“In This Country, We Murder; Then We Honor.” Peter Orner on a Death in the Town His Family Loved
The Small Details Before and After a Tragedy
A decade ago, in Fall River, Massachusetts, my mother’s hometown, the water in the Vietnam Veterans Memorial Pool was so murky that a woman drowned without anybody noticing. She’d gone down the water slide and hit her head. She sank and remained unseen until, two days later, her body rose to the surface. Some boys who’d climbed the fence to swim after hours, at night, discovered her floating.
I don’t tell this to humiliate Fall River. Plenty of people have already done that. The story of the woman who drowned unobserved in a crowded public pool ricocheted in the media around the world—for a day.
My grandfather Fred loved Fall River so much he didn’t tolerate anybody making fun of it. He collected books about King Philip’s War, which was fought in and around what’s now Fall River. After some pilgrims with firearms ambushed King Philip at his hiding place in Misery Swamp, they put his head on a spike and made a parade out of it. I read this in one of my grandfather’s books when I was a kid. They did the same thing to King Philip’s staunch ally, the chief of the Pocasetts, Queen Weetamoe. They chased her into the Taunton River. It’s said that Weetamoe couldn’t swim, but even if she could have, the currents in the Taunton would have been so strong she’d never have made it across. When they dredged her body up, they put her head on a spike, too.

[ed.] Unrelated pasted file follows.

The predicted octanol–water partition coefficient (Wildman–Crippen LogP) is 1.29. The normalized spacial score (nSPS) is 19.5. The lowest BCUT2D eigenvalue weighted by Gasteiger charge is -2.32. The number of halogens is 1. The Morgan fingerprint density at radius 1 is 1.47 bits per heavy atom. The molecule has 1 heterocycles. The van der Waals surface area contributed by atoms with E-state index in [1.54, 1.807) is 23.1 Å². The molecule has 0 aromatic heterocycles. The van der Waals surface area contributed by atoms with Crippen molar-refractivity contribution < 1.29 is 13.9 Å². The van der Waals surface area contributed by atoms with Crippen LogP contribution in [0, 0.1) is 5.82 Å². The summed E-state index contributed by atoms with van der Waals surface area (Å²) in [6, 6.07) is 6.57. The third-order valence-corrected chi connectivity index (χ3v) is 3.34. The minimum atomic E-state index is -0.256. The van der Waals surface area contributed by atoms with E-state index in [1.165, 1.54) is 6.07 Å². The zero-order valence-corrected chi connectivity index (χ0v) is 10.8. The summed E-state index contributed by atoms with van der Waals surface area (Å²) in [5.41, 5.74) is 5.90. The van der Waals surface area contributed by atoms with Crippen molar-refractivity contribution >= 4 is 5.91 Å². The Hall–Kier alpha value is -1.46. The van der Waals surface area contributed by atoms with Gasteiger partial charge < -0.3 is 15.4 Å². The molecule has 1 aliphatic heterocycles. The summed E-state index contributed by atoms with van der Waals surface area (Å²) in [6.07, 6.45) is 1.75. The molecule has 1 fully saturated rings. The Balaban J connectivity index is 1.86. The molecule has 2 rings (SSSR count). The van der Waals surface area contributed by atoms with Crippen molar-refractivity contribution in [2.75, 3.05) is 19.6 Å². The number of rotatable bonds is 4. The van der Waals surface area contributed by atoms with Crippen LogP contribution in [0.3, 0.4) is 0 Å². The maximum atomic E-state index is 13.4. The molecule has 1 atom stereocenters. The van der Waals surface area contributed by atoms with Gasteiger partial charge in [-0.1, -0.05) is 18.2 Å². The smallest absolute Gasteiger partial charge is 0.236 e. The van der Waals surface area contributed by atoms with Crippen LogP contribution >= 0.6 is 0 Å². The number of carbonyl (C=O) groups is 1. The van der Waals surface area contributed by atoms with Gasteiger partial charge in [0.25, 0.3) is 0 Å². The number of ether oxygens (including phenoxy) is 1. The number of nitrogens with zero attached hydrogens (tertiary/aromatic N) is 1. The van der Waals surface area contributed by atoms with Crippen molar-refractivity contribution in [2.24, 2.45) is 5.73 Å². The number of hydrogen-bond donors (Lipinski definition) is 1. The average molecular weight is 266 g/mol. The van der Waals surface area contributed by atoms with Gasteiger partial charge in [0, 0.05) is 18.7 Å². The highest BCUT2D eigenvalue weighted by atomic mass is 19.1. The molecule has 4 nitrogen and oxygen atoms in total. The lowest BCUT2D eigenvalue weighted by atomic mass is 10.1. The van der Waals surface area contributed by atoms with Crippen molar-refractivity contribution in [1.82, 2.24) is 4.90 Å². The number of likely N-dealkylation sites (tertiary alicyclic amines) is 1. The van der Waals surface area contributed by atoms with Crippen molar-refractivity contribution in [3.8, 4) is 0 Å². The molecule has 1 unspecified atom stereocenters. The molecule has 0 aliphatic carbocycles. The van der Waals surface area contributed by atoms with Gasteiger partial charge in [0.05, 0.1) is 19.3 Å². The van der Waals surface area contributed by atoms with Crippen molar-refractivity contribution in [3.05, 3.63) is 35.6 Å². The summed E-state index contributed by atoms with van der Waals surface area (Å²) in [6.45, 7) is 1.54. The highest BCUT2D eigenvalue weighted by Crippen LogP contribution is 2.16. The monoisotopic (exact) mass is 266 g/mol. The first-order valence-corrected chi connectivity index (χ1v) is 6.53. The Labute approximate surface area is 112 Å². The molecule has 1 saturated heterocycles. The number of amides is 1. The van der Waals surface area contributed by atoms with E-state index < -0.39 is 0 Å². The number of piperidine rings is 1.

Many things in Fall River are christened after these two. A mill, a cigar company, and a national bank, all were named for King Philip. Weetamoe got a street. My mother grew up on it. In this country, we murder; then we honor.
The drowning at a public pool in 2011 was the result of a grotesque confluence of facts. The lifeguards weren’t well trained. The pool was perennially underfunded. That summer, the rec director made the decision to fill the pool without first cleaning out the dirt and dead leaves and debris that had accumulated during the off-season. He was under the gun to open.
Failure after failure. The dirt, the dead leaves. Open the pool on time. It was hot, so hot. Fall River is a cauldron in summer.
Marie Joseph. The woman’s name was Marie Joseph. She was a mother of five and worked as a housekeeper.
In As I Lay Dying, Darl doesn’t witness his mother’s death. Pa has sent him and Jewel to town with a load of lumber. The load is worth three dollars. Three dollars is three dollars. And yet it’s Darl who gives us the minute details of her last hours. Faulkner knew that you don’t need to be present to see, that vision is as much about imagination as it is proximity. It’s Darl, who’s not there, who tells us that Addie Bundren watches out the window as Cash saws the planks for her coffin in the failing light.
The sound of the saw is steady, competent, and unhurried, stirring the dying light so that at each stroke her face seems to wake a little into an expression of listening and of waiting, as though she were counting the strokes.
The boys climbed the fence and stripped off their shirts and jeans. It must have been dark but the streetlights along Eastern Avenue would likely have enabled them to see the shape floating on the surface of the water. It wasn’t a scene out of a horror movie. It suddenly got very quiet. The boys whispered to one another. They knew the woman bobbing in the water was dead and that there was nothing they could do for her, not in this life anyway. A few moments of stillness as they stood there in their underwear at the edge of the pool. Then they got dressed and climbed back over the fence and called who needed to be called.
Excerpted from STILL NO WORD FROM YOU: Notes in the Margin by Peter Orner. Published with permission of Catapult. Copyright © 2022.